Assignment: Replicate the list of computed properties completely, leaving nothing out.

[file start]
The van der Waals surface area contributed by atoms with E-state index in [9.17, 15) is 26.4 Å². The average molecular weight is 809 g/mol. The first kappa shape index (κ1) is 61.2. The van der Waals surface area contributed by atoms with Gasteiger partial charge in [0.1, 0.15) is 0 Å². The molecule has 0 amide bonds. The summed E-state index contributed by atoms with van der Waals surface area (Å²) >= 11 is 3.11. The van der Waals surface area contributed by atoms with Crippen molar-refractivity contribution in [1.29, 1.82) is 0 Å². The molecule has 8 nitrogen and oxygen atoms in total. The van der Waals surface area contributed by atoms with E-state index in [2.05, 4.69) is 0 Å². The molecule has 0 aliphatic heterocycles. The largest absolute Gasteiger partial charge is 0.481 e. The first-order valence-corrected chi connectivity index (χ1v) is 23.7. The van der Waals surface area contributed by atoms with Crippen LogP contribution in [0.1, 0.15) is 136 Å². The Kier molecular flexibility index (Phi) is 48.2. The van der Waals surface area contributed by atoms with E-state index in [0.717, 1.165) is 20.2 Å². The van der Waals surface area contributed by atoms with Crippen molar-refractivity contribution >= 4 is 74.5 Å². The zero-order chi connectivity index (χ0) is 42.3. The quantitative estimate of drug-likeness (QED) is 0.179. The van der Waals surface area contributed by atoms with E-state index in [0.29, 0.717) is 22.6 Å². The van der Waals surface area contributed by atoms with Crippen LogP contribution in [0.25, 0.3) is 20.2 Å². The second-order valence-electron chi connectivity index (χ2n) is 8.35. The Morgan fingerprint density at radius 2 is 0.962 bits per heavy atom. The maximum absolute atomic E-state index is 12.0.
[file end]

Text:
The van der Waals surface area contributed by atoms with E-state index in [9.17, 15) is 26.4 Å². The average molecular weight is 809 g/mol. The first kappa shape index (κ1) is 61.2. The van der Waals surface area contributed by atoms with Gasteiger partial charge in [0.1, 0.15) is 0 Å². The molecule has 0 amide bonds. The summed E-state index contributed by atoms with van der Waals surface area (Å²) >= 11 is 3.11. The van der Waals surface area contributed by atoms with Crippen molar-refractivity contribution in [1.29, 1.82) is 0 Å². The molecule has 8 nitrogen and oxygen atoms in total. The van der Waals surface area contributed by atoms with E-state index in [2.05, 4.69) is 0 Å². The molecule has 0 aliphatic heterocycles. The largest absolute Gasteiger partial charge is 0.481 e. The first-order valence-corrected chi connectivity index (χ1v) is 23.7. The van der Waals surface area contributed by atoms with Crippen LogP contribution in [0.1, 0.15) is 136 Å². The Kier molecular flexibility index (Phi) is 48.2. The van der Waals surface area contributed by atoms with E-state index in [0.717, 1.165) is 20.2 Å². The van der Waals surface area contributed by atoms with Crippen molar-refractivity contribution >= 4 is 74.5 Å². The zero-order chi connectivity index (χ0) is 42.3. The quantitative estimate of drug-likeness (QED) is 0.179. The van der Waals surface area contributed by atoms with E-state index in [0.29, 0.717) is 22.6 Å². The van der Waals surface area contributed by atoms with Crippen LogP contribution in [0.25, 0.3) is 20.2 Å². The second-order valence-electron chi connectivity index (χ2n) is 8.35. The Morgan fingerprint density at radius 2 is 0.962 bits per heavy atom. The maximum absolute atomic E-state index is 12.0.